Fifty dollars may be an exaggeration, unless you frequent some high-priced restaurants in Manhattan. But consumers should be prepared. Beef prices, for the foreseeable future, will continue to climb.
Some cuts of meat are already up 25% from where they were six months ago. As the cook in the house, I usually buy a prime rib roast for New Year’s dinner, but not this year. The cost for said morsel doubled in price since last year. I bought Australian lamb instead, which was much more reasonable, but just not the same.
I assumed that the price of beef, like almost every other food product, was going up due to supply shortages caused by the pandemic. I knew that as the number of COVID cases climbed and businesses started to shut down, there was a run on everything from toilet paper to steaks.
In my neighborhood (back at the start of the pandemic), consumers flocked to the wholesale stores and supermarkets to buy what meat they could and stock up their freezers. At one point, rationing became a commonplace tool in controlling the consumption of beef, pork, and chicken in a tight market.
One of the major bottlenecks was in the slaughtering and processing part of the business. More than 59,000 meatpacking workers were infected by coronavirus and 250 lost their lives, according to a government investigation. Since then, turnover has been high in this labor-tight market, where low wages and poor working conditions are prevalent. All of these issues have contributed to higher costs.
Climate change has also become a bigger factor in the production of beef. Drought, now a constant companion to ranchers and farmers, last year squeezed supplies of feed for cattle in the Northern Plains. It was so bad that some ranchers were forced to sell even breeding stock to slaughterhouses. This reduced the overall herd of beef by 2%, according to the Department of Agriculture.
Now, the southern part of the Plains is experiencing a deepening drought. It is here that most of the cattle in the U.S. is raised. That is expected to reduce the cattle stock even further, marking three straight years of declines and the smallest herd since 2016.
You might think that America’s ranchers and farmers are in “hog heaven” as a result of these skyrocketing prices for beef at the supermarket, but you would be mistaken. Cattle ranchers receive about 37 cents on every dollar spent on beef, according to federal data.
As input costs for everything from gasoline to livestock feed keep rising, the ranchers’ portion of profits drop even further. The sad fact is that drought is forcing more and more ranchers to reduce their herds, which has caused a glut of product at the slaughterhouses. That, in turn, causes the price the processors are willing to pay to plummet. But those price declines never show up at the grocery store. Why?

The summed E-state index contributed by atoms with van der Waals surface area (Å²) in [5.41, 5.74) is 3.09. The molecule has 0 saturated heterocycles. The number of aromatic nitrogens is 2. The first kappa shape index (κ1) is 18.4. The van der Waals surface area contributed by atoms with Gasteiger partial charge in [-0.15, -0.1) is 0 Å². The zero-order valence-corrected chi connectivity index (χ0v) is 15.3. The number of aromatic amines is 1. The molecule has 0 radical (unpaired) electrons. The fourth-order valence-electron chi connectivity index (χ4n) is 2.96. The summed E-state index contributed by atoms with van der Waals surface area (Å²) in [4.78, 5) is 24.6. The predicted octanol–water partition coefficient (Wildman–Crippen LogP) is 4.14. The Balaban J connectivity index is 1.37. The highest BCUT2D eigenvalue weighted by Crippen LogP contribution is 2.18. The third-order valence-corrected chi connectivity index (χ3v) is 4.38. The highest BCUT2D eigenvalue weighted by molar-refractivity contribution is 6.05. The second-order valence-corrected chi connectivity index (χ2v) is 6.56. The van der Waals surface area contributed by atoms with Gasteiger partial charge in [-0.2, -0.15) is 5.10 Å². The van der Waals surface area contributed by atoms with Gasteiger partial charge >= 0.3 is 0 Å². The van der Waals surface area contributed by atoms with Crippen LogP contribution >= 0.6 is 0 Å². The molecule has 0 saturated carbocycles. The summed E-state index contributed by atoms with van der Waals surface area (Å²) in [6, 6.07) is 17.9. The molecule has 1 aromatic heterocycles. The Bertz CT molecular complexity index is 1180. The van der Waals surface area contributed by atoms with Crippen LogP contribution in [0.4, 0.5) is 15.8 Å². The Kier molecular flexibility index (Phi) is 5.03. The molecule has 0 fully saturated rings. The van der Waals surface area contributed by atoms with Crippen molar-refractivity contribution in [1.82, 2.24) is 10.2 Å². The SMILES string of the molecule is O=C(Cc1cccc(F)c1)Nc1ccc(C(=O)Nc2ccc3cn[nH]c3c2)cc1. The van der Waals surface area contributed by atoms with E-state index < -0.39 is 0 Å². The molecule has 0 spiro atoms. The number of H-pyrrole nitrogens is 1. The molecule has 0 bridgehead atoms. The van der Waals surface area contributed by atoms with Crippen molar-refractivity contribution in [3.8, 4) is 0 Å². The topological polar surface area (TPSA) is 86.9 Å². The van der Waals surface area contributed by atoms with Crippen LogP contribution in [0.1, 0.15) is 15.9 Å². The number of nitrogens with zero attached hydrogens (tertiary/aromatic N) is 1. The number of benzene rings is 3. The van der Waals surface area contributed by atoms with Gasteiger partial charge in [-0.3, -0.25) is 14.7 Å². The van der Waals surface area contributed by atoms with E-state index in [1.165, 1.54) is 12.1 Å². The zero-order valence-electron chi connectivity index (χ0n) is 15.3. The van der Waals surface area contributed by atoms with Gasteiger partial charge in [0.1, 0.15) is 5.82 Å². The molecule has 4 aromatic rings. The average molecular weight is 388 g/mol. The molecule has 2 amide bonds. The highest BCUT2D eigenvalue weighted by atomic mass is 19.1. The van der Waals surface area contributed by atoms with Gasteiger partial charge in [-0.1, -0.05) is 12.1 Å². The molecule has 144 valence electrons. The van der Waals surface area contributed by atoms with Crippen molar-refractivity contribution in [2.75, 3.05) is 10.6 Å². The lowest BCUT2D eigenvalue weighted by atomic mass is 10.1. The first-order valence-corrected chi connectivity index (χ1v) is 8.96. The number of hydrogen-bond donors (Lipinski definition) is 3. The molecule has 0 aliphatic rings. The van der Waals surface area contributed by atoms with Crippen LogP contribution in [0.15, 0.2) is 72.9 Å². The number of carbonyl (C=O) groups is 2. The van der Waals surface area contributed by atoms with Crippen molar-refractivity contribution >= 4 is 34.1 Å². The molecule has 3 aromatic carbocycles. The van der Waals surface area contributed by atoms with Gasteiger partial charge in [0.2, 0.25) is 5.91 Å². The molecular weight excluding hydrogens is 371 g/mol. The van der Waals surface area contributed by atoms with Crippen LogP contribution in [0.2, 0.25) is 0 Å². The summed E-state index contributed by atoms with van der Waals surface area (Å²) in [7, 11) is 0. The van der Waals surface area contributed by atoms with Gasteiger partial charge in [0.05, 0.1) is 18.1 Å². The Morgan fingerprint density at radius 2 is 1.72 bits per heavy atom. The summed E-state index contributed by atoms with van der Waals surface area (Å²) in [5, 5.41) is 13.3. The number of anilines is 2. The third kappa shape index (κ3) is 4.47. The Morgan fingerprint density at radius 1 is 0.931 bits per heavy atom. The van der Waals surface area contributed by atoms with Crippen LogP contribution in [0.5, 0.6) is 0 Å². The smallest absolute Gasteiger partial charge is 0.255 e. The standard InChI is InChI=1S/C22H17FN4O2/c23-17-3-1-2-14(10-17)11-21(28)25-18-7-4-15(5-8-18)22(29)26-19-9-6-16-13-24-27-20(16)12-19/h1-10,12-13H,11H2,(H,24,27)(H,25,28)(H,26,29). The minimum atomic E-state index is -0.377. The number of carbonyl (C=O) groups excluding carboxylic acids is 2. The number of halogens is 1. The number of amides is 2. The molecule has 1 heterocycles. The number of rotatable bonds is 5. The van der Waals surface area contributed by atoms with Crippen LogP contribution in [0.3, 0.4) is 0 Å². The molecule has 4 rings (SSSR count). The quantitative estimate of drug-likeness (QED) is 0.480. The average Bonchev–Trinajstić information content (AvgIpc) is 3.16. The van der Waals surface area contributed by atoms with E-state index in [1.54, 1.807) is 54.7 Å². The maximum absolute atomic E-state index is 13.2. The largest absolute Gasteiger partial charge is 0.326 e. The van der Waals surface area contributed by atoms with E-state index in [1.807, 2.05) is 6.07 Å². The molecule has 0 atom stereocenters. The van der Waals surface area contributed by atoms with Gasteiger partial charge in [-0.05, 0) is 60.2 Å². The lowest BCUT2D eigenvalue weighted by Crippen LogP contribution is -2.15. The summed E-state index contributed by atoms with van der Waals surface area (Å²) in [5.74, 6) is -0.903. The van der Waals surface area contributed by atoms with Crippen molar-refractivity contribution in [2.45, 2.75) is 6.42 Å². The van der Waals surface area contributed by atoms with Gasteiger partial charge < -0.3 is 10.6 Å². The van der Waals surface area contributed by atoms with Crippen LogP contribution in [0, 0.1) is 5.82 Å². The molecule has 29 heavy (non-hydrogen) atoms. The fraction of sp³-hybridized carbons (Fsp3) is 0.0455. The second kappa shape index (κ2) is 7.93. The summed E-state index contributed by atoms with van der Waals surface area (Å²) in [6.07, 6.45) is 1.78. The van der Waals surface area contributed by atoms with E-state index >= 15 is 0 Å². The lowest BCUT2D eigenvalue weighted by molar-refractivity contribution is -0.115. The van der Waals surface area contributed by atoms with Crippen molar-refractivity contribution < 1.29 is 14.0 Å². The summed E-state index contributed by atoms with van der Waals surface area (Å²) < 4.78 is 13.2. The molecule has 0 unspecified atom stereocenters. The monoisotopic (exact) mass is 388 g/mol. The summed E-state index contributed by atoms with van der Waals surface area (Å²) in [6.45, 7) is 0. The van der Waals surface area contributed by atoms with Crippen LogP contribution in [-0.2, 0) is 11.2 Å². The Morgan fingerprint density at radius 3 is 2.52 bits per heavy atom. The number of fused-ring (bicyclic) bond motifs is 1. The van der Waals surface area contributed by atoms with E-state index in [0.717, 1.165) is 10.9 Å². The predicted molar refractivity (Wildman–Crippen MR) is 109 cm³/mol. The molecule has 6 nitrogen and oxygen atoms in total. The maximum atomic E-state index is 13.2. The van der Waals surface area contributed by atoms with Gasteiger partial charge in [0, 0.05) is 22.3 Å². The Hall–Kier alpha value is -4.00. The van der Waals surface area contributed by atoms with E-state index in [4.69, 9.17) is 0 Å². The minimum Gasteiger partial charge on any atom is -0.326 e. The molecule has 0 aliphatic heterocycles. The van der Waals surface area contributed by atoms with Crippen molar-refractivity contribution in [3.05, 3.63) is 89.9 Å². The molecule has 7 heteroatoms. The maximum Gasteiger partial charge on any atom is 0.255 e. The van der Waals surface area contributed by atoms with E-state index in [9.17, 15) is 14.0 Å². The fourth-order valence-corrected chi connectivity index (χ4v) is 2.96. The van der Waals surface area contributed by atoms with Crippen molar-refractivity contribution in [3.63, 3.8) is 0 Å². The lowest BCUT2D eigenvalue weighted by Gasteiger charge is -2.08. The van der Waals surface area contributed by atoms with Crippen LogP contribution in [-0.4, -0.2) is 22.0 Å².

It can be summed up in four names—Tyson Foods, Cargill, the National Beef Packing Company, and JBS—together, these conglomerates now dominate the meatpacking industry with an 85% market share. Over several decades, through mergers and acquisitions and a lax attitude toward competition by regulators, the meat packing industry became an oligopoly. Once that was accomplished, these four remaining companies, in the name of efficiency, cut their capacity to process beef, closing slaughterhouses and processing plants across the nation.
As a result, profit margins improved. Company stock prices improved, but ranchers and farmers were increasingly forced to accept whatever prices the processors were willing to pay for their product. Over time, this oligopoly was able to first influence prices and then dictate what they were willing to pay ranchers for their herds. It worked. The four meat packing companies identified above, for example, saw their profit margins jump 300% last year.
So, you might ask, who is making money from these steadily climbing meat prices? The government is asking the same question. Last month, the Federal Trade Commission opened an inquiry into how anticompetitive practices by major companies have contributed to supply chain problems.
As for the meatpackers, Senior White House economists, Brian Deese, Sameera Fazili, and Bharat Ramamurti, in a blog post in December 2021, explained it this way:
“Here is the bottom line: the meat price increases we are seeing are not just the natural consequences of supply and demand in a free market—they are also the result of corporate decisions to take advantage of their market power in an uncompetitive market, to the detriment of consumers, farmers, and ranchers, and our economy.”